Can I charge multiple capacitors without a DIY DC/DC converter?

I'm starting to build the coilgun in rwilsford07's instructable but he says that camera circuits are very ineffecient and to try a DC/DC converter like in his other instructable but I'm hesitent to build it because it uses a wallplug to draw power from the mains and if something goes wrong I'm a dead man. So I'm wondering if there's a way to quickly charge the capacitors using car batteries (which I've got several of) or with an even larger capacitor (I've got a 2100v AC capacitor) Or would it be easier to buy somethng to suit?

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i really like this insturctable and like most of his guides there really well written. make sure to check out the 500v dc-dc boost converter!! i built it and it works great.....this one doent draw power from mais supply just be carfull when working with high voltages. hope this helps :)
guyfrom7up8 years ago
what voltage do you want? BTW mains should be the least of your worries, BAM, high voltage capacitor charged to a high voltage ready to strike and deliver thousands of amps into your body, and the capacitor wouldn't even flinch. Also, someone explain this to me, isn't it technically imposible to kill yourself from the 120vac mains? Isn't the body's resistance too high (and for some reason I keep spelling high "hgih") to allow enough current (20mA) through in normal situations? BTW being soaked with water is not a normal situation.
Nope. Electrons can penetrate the skin at around 55 volts (+/- 10). 120 Volts is more than enough to kill you, if it goes across any vital organs. I did see this one time when someone killed themselves with a multimeter. He stabbed the leads into his arms to show how the body's resistance decreases exponentially as soon as the skin is out of the way. Obviously he wasn't trying to kill himself, but I guess he underestimated.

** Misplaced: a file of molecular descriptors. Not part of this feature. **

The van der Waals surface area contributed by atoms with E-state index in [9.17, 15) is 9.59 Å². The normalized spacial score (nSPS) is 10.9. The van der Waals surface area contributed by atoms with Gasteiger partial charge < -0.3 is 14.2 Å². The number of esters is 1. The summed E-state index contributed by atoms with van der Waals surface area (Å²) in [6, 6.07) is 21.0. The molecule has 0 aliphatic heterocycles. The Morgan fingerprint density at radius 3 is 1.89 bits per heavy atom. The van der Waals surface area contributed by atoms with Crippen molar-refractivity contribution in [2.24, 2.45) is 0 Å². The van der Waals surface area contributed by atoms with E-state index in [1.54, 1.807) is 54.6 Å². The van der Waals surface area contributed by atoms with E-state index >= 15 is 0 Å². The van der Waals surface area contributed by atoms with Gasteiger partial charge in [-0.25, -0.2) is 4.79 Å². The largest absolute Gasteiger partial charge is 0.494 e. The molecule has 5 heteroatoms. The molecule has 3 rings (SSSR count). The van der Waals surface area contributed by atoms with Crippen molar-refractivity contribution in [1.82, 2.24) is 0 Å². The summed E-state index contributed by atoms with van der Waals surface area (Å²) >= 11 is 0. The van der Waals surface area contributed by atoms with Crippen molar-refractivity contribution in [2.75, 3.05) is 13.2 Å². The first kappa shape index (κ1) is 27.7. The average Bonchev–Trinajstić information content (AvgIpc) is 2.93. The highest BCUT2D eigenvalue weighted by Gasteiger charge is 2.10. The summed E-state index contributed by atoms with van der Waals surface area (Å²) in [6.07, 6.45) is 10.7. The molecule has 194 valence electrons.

it depends on the path and time the current flows if the path is thru your head / heart / neck etc and it gets thru your skin you can get killed if you touch anything with the back of your hand youll srike away quickly and its less likely that somthing happens if there is rcd in the circuit it'll usually shut down before you get harmed what you can do to protect yourself when dealing with electricity use rcd protected circuits / sockets to plug your stuff into avoid path - if there is no exit for the current it'll not pass (exept for small capcitive leaks). wear shoes with isolating bottom (like skateboarder shoes) and dont touch anything with 2 hands avoid touching something with voltage. i learned the hard way to test old appliances with the back of my hand before touching them the normal way the guy with the multimeter - it might be a MOhm meter. its a multimeter that outputs few KV to test unstable resisance like damaged isolation. it looks exactly like normal multimeter
110100101108 years ago
are you sure the dc dc converter is any safer than ac mains ?
grantdevine (author)  110100101108 years ago
Not even a little, my wanting to build a DC/DC converter is based entirely on rwlsford07 saying that disposable camera circuits are very inefficient for charging capacitors and if you want a faster charge to check out his DC/DC converter instructable. All I know is that it should be able to draw more power from the mains, more power = faster charge, rght?
Sandisk1duo8 years ago
hmmm.. car batteries.. use an inverter to get 12V into 120V ac, then put a 100ma fuse in the ac, after that, get a rectifier and turn the AC into DC, this will give you about 170V DC. charge the caps! but the only problem is that you can only charge your caps to 170V the 2100v AC capacitor you have, is out of a microwave, right? those capacitors have bleed resistors (it self-discharges)
grantdevine (author)  Sandisk1duo8 years ago
... that was all in english right? XD I think the 2100v cap was from a microwave but it was a gift so I'm not sure.
oh and attach part of this to the inverter this